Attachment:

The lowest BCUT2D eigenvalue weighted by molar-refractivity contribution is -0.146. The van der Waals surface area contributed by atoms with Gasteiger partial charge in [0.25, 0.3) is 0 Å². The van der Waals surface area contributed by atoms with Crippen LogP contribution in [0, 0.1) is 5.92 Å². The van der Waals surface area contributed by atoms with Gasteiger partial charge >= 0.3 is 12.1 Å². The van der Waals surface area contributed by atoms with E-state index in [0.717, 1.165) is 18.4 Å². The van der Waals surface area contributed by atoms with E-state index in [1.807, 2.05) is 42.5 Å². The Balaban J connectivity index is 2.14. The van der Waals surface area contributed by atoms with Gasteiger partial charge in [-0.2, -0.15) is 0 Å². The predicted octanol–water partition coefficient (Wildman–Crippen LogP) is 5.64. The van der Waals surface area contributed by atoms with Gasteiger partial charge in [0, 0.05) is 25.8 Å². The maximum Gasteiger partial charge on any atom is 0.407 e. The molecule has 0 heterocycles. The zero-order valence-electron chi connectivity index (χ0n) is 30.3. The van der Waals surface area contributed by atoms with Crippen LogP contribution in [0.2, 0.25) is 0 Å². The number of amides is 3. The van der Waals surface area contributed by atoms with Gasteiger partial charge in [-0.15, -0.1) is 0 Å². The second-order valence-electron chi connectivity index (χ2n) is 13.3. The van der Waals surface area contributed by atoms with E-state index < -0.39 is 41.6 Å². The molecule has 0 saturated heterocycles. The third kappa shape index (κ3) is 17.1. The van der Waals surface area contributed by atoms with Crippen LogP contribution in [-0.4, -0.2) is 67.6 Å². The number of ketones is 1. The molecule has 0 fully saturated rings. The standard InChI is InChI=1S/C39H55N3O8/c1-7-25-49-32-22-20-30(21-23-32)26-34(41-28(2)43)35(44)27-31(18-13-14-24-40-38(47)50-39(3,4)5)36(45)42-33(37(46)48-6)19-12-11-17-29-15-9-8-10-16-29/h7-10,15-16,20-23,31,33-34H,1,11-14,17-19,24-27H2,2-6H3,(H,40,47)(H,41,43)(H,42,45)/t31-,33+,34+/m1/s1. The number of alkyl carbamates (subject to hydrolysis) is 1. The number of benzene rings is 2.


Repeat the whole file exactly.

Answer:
The lowest BCUT2D eigenvalue weighted by molar-refractivity contribution is -0.146. The van der Waals surface area contributed by atoms with Gasteiger partial charge in [0.25, 0.3) is 0 Å². The van der Waals surface area contributed by atoms with Crippen LogP contribution in [0, 0.1) is 5.92 Å². The van der Waals surface area contributed by atoms with Gasteiger partial charge >= 0.3 is 12.1 Å². The van der Waals surface area contributed by atoms with E-state index in [0.717, 1.165) is 18.4 Å². The van der Waals surface area contributed by atoms with E-state index in [1.807, 2.05) is 42.5 Å². The Balaban J connectivity index is 2.14. The van der Waals surface area contributed by atoms with Gasteiger partial charge in [-0.2, -0.15) is 0 Å². The predicted octanol–water partition coefficient (Wildman–Crippen LogP) is 5.64. The van der Waals surface area contributed by atoms with Gasteiger partial charge in [0, 0.05) is 25.8 Å². The maximum Gasteiger partial charge on any atom is 0.407 e. The molecule has 0 heterocycles. The zero-order valence-electron chi connectivity index (χ0n) is 30.3. The van der Waals surface area contributed by atoms with Crippen LogP contribution in [0.2, 0.25) is 0 Å². The number of amides is 3. The van der Waals surface area contributed by atoms with Gasteiger partial charge in [-0.15, -0.1) is 0 Å². The second-order valence-electron chi connectivity index (χ2n) is 13.3. The van der Waals surface area contributed by atoms with E-state index < -0.39 is 41.6 Å². The molecule has 0 saturated heterocycles. The third kappa shape index (κ3) is 17.1. The van der Waals surface area contributed by atoms with Crippen LogP contribution in [-0.4, -0.2) is 67.6 Å². The number of ketones is 1. The molecule has 0 fully saturated rings. The standard InChI is InChI=1S/C39H55N3O8/c1-7-25-49-32-22-20-30(21-23-32)26-34(41-28(2)43)35(44)27-31(18-13-14-24-40-38(47)50-39(3,4)5)36(45)42-33(37(46)48-6)19-12-11-17-29-15-9-8-10-16-29/h7-10,15-16,20-23,31,33-34H,1,11-14,17-19,24-27H2,2-6H3,(H,40,47)(H,41,43)(H,42,45)/t31-,33+,34+/m1/s1. The number of alkyl carbamates (subject to hydrolysis) is 1. The number of benzene rings is 2.